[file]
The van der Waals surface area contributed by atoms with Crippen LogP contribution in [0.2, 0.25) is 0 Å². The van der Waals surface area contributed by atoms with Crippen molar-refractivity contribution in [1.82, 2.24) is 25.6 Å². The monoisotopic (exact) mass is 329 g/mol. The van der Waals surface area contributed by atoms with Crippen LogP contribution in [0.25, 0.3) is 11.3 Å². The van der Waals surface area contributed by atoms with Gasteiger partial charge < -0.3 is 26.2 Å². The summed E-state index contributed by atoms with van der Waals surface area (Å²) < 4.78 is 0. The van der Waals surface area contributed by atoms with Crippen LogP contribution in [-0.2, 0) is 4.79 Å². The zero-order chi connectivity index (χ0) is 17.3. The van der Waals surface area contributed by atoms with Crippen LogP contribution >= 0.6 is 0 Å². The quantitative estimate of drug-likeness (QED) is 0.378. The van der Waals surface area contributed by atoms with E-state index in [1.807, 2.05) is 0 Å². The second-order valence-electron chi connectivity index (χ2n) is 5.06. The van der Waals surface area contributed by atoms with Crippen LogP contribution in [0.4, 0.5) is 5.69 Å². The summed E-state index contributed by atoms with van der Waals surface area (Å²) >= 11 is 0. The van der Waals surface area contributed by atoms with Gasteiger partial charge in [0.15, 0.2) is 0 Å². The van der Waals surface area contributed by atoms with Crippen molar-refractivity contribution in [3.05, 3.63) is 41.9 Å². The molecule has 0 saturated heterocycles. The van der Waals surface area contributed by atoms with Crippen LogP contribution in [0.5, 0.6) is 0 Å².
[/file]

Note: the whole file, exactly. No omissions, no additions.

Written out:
The van der Waals surface area contributed by atoms with Crippen LogP contribution in [0.2, 0.25) is 0 Å². The van der Waals surface area contributed by atoms with Crippen molar-refractivity contribution in [1.82, 2.24) is 25.6 Å². The monoisotopic (exact) mass is 329 g/mol. The van der Waals surface area contributed by atoms with Crippen LogP contribution in [0.25, 0.3) is 11.3 Å². The van der Waals surface area contributed by atoms with Gasteiger partial charge < -0.3 is 26.2 Å². The summed E-state index contributed by atoms with van der Waals surface area (Å²) < 4.78 is 0. The van der Waals surface area contributed by atoms with Crippen LogP contribution in [-0.2, 0) is 4.79 Å². The zero-order chi connectivity index (χ0) is 17.3. The van der Waals surface area contributed by atoms with Crippen LogP contribution >= 0.6 is 0 Å². The quantitative estimate of drug-likeness (QED) is 0.378. The van der Waals surface area contributed by atoms with E-state index in [1.807, 2.05) is 0 Å². The second-order valence-electron chi connectivity index (χ2n) is 5.06. The van der Waals surface area contributed by atoms with Crippen LogP contribution in [0.4, 0.5) is 5.69 Å². The summed E-state index contributed by atoms with van der Waals surface area (Å²) >= 11 is 0. The van der Waals surface area contributed by atoms with Gasteiger partial charge in [0.15, 0.2) is 0 Å². The van der Waals surface area contributed by atoms with Crippen molar-refractivity contribution in [3.05, 3.63) is 41.9 Å². The molecule has 0 saturated heterocycles. The van der Waals surface area contributed by atoms with Crippen LogP contribution in [0.5, 0.6) is 0 Å².